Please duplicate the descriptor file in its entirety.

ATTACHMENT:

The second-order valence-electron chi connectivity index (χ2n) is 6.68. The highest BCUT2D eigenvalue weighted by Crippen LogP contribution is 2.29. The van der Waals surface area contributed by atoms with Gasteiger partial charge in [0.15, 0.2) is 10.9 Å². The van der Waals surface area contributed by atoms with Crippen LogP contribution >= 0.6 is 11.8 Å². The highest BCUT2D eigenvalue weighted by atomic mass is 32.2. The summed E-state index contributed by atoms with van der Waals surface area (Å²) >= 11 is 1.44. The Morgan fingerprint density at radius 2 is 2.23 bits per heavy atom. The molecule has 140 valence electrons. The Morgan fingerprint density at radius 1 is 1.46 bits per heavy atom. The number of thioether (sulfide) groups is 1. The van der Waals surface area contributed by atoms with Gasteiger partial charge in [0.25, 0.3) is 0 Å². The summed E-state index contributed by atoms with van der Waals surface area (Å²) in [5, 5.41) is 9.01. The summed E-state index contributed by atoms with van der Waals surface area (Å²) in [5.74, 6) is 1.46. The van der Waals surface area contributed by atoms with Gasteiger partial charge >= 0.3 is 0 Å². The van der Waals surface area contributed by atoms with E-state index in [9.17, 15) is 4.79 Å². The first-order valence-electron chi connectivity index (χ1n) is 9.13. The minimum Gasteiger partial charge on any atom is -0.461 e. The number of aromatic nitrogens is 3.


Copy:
The second-order valence-electron chi connectivity index (χ2n) is 6.68. The highest BCUT2D eigenvalue weighted by Crippen LogP contribution is 2.29. The van der Waals surface area contributed by atoms with Gasteiger partial charge in [0.15, 0.2) is 10.9 Å². The van der Waals surface area contributed by atoms with Crippen LogP contribution >= 0.6 is 11.8 Å². The highest BCUT2D eigenvalue weighted by atomic mass is 32.2. The summed E-state index contributed by atoms with van der Waals surface area (Å²) >= 11 is 1.44. The Morgan fingerprint density at radius 2 is 2.23 bits per heavy atom. The molecule has 140 valence electrons. The Morgan fingerprint density at radius 1 is 1.46 bits per heavy atom. The number of thioether (sulfide) groups is 1. The van der Waals surface area contributed by atoms with Gasteiger partial charge in [0.25, 0.3) is 0 Å². The summed E-state index contributed by atoms with van der Waals surface area (Å²) in [5, 5.41) is 9.01. The summed E-state index contributed by atoms with van der Waals surface area (Å²) in [5.74, 6) is 1.46. The van der Waals surface area contributed by atoms with Gasteiger partial charge >= 0.3 is 0 Å². The van der Waals surface area contributed by atoms with E-state index in [9.17, 15) is 4.79 Å². The first-order valence-electron chi connectivity index (χ1n) is 9.13. The minimum Gasteiger partial charge on any atom is -0.461 e. The number of aromatic nitrogens is 3.